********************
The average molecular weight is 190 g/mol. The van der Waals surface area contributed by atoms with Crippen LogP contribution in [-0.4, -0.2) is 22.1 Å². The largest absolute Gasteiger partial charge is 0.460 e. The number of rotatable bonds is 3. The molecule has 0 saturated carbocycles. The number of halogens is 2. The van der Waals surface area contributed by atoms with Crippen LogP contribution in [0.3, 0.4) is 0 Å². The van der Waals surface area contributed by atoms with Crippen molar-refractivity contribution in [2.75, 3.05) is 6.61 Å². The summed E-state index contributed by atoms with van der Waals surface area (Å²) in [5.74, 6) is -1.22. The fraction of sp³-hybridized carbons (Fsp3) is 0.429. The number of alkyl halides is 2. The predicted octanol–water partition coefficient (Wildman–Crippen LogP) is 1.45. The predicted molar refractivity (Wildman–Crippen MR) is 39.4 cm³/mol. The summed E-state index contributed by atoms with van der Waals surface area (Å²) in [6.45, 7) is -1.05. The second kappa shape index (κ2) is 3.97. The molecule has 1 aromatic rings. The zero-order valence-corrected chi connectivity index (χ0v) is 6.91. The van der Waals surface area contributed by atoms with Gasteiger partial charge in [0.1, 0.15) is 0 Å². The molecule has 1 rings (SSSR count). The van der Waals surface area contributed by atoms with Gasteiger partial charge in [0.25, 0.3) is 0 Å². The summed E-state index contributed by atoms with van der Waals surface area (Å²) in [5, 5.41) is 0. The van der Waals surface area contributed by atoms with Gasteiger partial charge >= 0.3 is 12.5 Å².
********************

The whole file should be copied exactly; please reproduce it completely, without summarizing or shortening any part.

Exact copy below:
The average molecular weight is 190 g/mol. The van der Waals surface area contributed by atoms with Crippen LogP contribution in [-0.4, -0.2) is 22.1 Å². The largest absolute Gasteiger partial charge is 0.460 e. The number of rotatable bonds is 3. The molecule has 0 saturated carbocycles. The number of halogens is 2. The van der Waals surface area contributed by atoms with Crippen LogP contribution in [0.3, 0.4) is 0 Å². The van der Waals surface area contributed by atoms with Crippen molar-refractivity contribution in [2.75, 3.05) is 6.61 Å². The summed E-state index contributed by atoms with van der Waals surface area (Å²) in [5.74, 6) is -1.22. The fraction of sp³-hybridized carbons (Fsp3) is 0.429. The number of alkyl halides is 2. The predicted octanol–water partition coefficient (Wildman–Crippen LogP) is 1.45. The predicted molar refractivity (Wildman–Crippen MR) is 39.4 cm³/mol. The summed E-state index contributed by atoms with van der Waals surface area (Å²) in [6.45, 7) is -1.05. The second kappa shape index (κ2) is 3.97. The molecule has 1 aromatic rings. The zero-order valence-corrected chi connectivity index (χ0v) is 6.91. The van der Waals surface area contributed by atoms with Gasteiger partial charge in [0.1, 0.15) is 0 Å². The molecule has 1 rings (SSSR count). The van der Waals surface area contributed by atoms with Gasteiger partial charge in [0.25, 0.3) is 0 Å². The summed E-state index contributed by atoms with van der Waals surface area (Å²) in [5, 5.41) is 0. The van der Waals surface area contributed by atoms with Gasteiger partial charge >= 0.3 is 12.5 Å².